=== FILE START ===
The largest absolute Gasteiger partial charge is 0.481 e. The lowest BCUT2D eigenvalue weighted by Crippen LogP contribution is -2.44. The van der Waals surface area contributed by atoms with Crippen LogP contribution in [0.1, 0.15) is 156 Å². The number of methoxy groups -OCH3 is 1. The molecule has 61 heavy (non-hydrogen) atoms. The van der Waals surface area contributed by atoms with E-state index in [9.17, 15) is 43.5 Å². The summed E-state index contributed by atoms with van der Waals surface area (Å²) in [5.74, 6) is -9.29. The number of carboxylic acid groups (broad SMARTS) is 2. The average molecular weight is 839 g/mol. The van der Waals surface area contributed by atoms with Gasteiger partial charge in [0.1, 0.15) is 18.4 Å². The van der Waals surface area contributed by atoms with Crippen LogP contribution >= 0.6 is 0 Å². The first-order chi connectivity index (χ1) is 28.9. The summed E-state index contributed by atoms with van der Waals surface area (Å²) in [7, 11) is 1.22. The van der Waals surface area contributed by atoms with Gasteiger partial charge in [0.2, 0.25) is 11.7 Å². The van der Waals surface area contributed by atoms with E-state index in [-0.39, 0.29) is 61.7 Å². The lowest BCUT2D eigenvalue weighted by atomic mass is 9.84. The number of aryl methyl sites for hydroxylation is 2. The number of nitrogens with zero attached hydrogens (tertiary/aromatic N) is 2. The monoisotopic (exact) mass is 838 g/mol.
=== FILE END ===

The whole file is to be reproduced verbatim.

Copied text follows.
The largest absolute Gasteiger partial charge is 0.481 e. The lowest BCUT2D eigenvalue weighted by Crippen LogP contribution is -2.44. The van der Waals surface area contributed by atoms with Crippen LogP contribution in [0.1, 0.15) is 156 Å². The number of methoxy groups -OCH3 is 1. The molecule has 61 heavy (non-hydrogen) atoms. The van der Waals surface area contributed by atoms with E-state index in [9.17, 15) is 43.5 Å². The summed E-state index contributed by atoms with van der Waals surface area (Å²) in [5.74, 6) is -9.29. The number of carboxylic acid groups (broad SMARTS) is 2. The average molecular weight is 839 g/mol. The van der Waals surface area contributed by atoms with Gasteiger partial charge in [0.1, 0.15) is 18.4 Å². The van der Waals surface area contributed by atoms with Crippen LogP contribution >= 0.6 is 0 Å². The first-order chi connectivity index (χ1) is 28.9. The summed E-state index contributed by atoms with van der Waals surface area (Å²) in [7, 11) is 1.22. The van der Waals surface area contributed by atoms with Gasteiger partial charge in [0.2, 0.25) is 11.7 Å². The van der Waals surface area contributed by atoms with E-state index in [-0.39, 0.29) is 61.7 Å². The lowest BCUT2D eigenvalue weighted by atomic mass is 9.84. The number of aryl methyl sites for hydroxylation is 2. The number of nitrogens with zero attached hydrogens (tertiary/aromatic N) is 2. The monoisotopic (exact) mass is 838 g/mol.